Daniel Sullivan, Alexis Goad, Harrison J. Schmitt

Research output: Chapter in Book/Report/Conference proceedingChapter


Sullivan, Goad, and Schmitt, in Chapter 2, view the relationship between psychology and existentialism as “characterized by both promise and peril”. Existentialism is one of the philosophies “best suited as a foundation for psychology”, yet questions immediately appear regarding whether an existential viewpoint can be reconciled with “empiricist epistemology or normative praxis”. The authors explore existential themes as they appear in two sub-fields, clinical and social psychology. Existentialism poses its own valuable inquiries to clinical psychology, including “what it means for the ‘pathological’ individual to ‘adapt’ to mainstream society”. Equally “social psychology is confronted by the question of what is lost when we scientifically reduce individual experience to the statistical mean”. Existential questions can be treated empirically, arriving at conclusions including that “personal and social situations which reduce people's feelings of relatedness, competence, and autonomy, or their ability to act upon their intrinsic motives, diminish psychological well-being and personal flourishing”. The authors point both to the relative isolation of existential psychology and to the notable successes its perspective has brought about.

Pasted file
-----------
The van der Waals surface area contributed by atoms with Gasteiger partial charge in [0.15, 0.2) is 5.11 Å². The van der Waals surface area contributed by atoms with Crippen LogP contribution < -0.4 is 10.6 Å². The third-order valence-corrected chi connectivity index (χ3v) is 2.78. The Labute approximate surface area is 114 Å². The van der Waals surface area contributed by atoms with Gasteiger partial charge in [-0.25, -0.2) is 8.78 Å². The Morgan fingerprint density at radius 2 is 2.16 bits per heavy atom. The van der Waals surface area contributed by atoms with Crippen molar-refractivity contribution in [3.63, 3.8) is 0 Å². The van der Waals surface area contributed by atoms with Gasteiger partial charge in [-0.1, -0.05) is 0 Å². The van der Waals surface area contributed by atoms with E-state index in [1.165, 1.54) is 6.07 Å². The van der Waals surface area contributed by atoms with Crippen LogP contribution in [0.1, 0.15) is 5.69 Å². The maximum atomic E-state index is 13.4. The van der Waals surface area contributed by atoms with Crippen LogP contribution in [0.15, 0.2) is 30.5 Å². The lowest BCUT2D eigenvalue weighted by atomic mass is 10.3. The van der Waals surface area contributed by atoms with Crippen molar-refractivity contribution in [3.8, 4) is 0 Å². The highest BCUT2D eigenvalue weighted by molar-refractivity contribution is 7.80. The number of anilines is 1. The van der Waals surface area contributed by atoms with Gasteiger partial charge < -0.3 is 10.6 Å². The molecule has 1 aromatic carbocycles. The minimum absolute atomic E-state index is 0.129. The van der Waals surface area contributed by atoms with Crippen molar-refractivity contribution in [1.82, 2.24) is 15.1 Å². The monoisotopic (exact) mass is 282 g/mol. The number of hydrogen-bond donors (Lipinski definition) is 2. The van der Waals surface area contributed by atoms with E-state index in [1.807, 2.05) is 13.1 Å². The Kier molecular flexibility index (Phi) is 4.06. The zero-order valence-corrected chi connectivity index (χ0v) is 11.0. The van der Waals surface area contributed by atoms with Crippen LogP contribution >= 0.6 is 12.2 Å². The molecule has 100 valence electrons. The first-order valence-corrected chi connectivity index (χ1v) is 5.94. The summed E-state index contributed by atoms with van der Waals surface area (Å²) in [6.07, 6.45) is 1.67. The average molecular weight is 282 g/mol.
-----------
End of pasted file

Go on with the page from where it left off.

Original languageEnglish (US)
Title of host publicationThe Routledge International Handbook of Existential Human Science
PublisherTaylor and Francis
Number of pages13
ISBN (Electronic)9781000916225
ISBN (Print)9780367742317
StatePublished - Jan 1 2023

ASJC Scopus subject areas

  • Social Sciences(all)
  • Arts and Humanities(all)


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